Cyntoia Brown’s Childhood

At her original trial, Brown wasn’t allowed to testify on her own behalf and her attorneys didn’t offer into evidence her traumatic childhood history and severe neurodevelopmental disorder.

Brown’s mother drank alcohol — as much as "a fifth a day, if I could get it" she later admitted —throughout her pregnancy. As a result Brown is on the fetal alcohol spectrum disorder which can result in “poor impulse control and a disconnect between thought and action.” At eight-months-old, Brown entered the foster care system and became a runaway in her early teens. She experienced numerous rapes and assaults during this time.


In 2004 she began living in a series of hotels with the 24-year-old man she called “Cut Throat.” Her relationship with Cut Throat was sexually, physically, and emotionally abusive. He pulled a gun on her multiple times and once choked her so hard she passed out. Eventually he forced her into prostitution.

Brown later testified that, "He would explain to me that some people were born whores, and that I was one, and I was a slut, and nobody'd want me but him, and the best thing I could do was just learn to be a good whore.”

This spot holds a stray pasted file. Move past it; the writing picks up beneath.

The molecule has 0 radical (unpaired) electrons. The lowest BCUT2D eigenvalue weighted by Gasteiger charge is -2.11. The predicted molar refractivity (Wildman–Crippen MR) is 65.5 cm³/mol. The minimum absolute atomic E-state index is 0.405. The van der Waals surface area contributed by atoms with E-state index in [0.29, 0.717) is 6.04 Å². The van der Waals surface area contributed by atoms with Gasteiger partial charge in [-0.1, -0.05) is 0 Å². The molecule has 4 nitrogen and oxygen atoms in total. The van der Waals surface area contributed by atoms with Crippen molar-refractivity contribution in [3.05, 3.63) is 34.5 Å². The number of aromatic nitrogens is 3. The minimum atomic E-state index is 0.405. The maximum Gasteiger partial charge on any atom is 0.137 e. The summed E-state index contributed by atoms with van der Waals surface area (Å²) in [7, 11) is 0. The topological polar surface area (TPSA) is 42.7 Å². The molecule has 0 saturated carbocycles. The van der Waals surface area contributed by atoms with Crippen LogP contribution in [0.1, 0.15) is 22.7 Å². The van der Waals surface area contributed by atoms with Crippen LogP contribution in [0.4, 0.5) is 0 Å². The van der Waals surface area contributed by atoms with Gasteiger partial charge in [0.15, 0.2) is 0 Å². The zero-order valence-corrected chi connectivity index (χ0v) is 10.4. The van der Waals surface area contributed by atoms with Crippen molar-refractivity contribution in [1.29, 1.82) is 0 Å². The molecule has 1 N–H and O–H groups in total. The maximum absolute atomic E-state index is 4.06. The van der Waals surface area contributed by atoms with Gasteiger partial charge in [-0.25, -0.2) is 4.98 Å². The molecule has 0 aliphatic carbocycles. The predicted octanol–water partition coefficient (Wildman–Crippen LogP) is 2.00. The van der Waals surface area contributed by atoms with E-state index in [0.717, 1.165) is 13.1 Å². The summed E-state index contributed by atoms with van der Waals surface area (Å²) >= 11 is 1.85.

On the night of August 6, he ordered her to go out and “get money.” Brown met Allen later that evening in the parking lot of a Sonic franchise. He agreed to pay $150 for sex and drove them both back to his home where she later shot him.

Brown’s Case Gains Publicity

Filmmaker Dan Birman had been following Brown’s case since her arrest, after being tipped of to the story by a forensic psychiatrist who’d been asked to interview her. In 2011, his film, “Me Facing Life: Cyntoia’s Story” debuted on PBS. The documentary took on many of the complicated angles of the case including juvenile justice reform, Brown’s flawed first trial and the ways in which it was prejudiced by the fact that she was a woman of color engaging in sex work, and the lack of a social safety net available to young at-risk women like Brown — who are at a high risk for sex trafficking.

On December 6, the Tennessee Supreme Court ruled that Cyntoia Brown, a woman convicted of first degree murder as a teen, would have to serve 51 years in prison before being eligible for parole. The decision disregards many factors including that Cyntoia Brown was solicited for sex by a 43-year-old man when she was only 16, the fact that both Tennessee and U.S. law has changed significantly when it comes to prosecuting minors since Brown’s first trial in 2006, and the outrage expressed by hundreds of thousands in a number of petitions protesting the egregious sentencing of an at-risk-child at the mercy of a series of a predatory men.